All across the country there have been stories of sports programs in local communities and at junior/senior high schools being cut because of rampant budget shortfalls. It is startling in light of all the stories we have about kids being overweight or obese, spending too much time indoors, etc. Cutting sports is certainly not helping deal with that problem. And nor does cutting sports contribute to the bettering of our youth, who are being denied opportunities to have fun, work together, and develop essential life skills honed while playing sports.
Thankfully individuals, companies, and organizations are stepping in in some cases to make sure that sports continue for these youngsters. In Los Angeles, we have such a situation, one involving one of the biggest (if not the biggest) school districts in the country.
In a story from the Los Angeles Times and ESPNLosAngeles, we learned that the L.A. Unified School District is going to receive $1.4 million from such a group of generous individuals, companies, and organizations, who want to prevent the cutting of staff and programs.
Dodgers Owner Frank McCourt and the LA84 Foundation led an effort that includes contributions from Nike, Chivas USA, the Weingart Foundation, Easton Sports Development Foundation, the Lincy Foundation and the Peter and Ginny Ueberroth Charitable Trust. The support of this incredible group allows the school district to avoid having to cut its sports budget by 25 percent. Such a cut was going to involve losing 700 coaches and sports programs at more than 70 high schools.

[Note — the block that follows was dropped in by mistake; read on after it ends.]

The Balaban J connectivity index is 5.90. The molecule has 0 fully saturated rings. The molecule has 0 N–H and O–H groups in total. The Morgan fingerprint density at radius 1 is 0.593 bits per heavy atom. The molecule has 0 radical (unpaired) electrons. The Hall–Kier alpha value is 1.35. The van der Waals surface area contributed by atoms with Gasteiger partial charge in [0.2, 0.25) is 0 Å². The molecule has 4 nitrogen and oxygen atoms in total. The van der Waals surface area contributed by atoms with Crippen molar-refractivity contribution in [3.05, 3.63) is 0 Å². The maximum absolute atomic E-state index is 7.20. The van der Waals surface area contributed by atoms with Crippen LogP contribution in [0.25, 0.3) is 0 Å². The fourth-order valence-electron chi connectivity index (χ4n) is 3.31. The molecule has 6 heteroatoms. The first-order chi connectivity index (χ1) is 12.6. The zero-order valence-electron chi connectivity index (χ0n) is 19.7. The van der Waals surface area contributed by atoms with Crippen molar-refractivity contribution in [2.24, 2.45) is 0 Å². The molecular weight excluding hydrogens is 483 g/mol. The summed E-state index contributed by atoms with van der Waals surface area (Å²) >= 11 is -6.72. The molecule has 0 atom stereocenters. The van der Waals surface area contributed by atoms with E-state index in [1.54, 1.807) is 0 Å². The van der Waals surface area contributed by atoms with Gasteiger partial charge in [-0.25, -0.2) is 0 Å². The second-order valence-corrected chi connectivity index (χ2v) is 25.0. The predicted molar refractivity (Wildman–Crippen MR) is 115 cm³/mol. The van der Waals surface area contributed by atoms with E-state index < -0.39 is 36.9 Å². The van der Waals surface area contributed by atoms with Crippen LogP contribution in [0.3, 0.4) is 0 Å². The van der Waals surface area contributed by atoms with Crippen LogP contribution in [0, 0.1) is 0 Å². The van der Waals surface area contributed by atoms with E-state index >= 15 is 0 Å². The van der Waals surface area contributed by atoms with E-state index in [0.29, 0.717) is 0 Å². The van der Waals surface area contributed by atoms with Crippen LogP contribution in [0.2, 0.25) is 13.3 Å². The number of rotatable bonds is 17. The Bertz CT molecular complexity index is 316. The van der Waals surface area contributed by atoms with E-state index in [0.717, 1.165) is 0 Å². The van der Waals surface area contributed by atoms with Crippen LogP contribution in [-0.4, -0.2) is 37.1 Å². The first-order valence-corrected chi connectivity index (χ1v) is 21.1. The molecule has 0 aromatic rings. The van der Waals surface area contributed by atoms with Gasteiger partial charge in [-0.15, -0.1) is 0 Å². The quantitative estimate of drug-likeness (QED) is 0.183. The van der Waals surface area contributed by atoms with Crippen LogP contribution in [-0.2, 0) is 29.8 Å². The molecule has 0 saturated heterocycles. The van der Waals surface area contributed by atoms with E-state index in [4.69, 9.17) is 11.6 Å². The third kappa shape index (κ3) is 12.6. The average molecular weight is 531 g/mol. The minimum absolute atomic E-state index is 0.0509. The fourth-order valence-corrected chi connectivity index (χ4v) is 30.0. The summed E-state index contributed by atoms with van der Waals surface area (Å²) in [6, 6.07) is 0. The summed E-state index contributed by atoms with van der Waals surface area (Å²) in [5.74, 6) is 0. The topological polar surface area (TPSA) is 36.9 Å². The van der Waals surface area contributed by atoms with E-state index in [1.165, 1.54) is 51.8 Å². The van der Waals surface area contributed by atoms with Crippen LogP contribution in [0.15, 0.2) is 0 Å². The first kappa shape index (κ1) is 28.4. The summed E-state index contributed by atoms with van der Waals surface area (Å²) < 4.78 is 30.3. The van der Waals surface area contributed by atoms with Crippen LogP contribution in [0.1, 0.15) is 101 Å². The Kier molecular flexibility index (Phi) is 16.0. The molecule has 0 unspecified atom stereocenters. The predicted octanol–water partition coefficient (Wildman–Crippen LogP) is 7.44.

We applaud the efforts of all those helping to maintain vitally important services for the kids in that school district. It is a district, even in good economic times, that is challenged financially, so support now is vital.
In the future, i.e. 2011 and beyond, administrators, parents, and others must come together to figure out a way to build a sustainable model that ensures sports are there for the students. They cannot regularly count on the generosity of even the most well-intentioned individuals and organizations. It, and we, must stand on our own.
And if you want to know where the title for this post came from, check out this classic scene from a classic movie (starts at the 3-minute mark)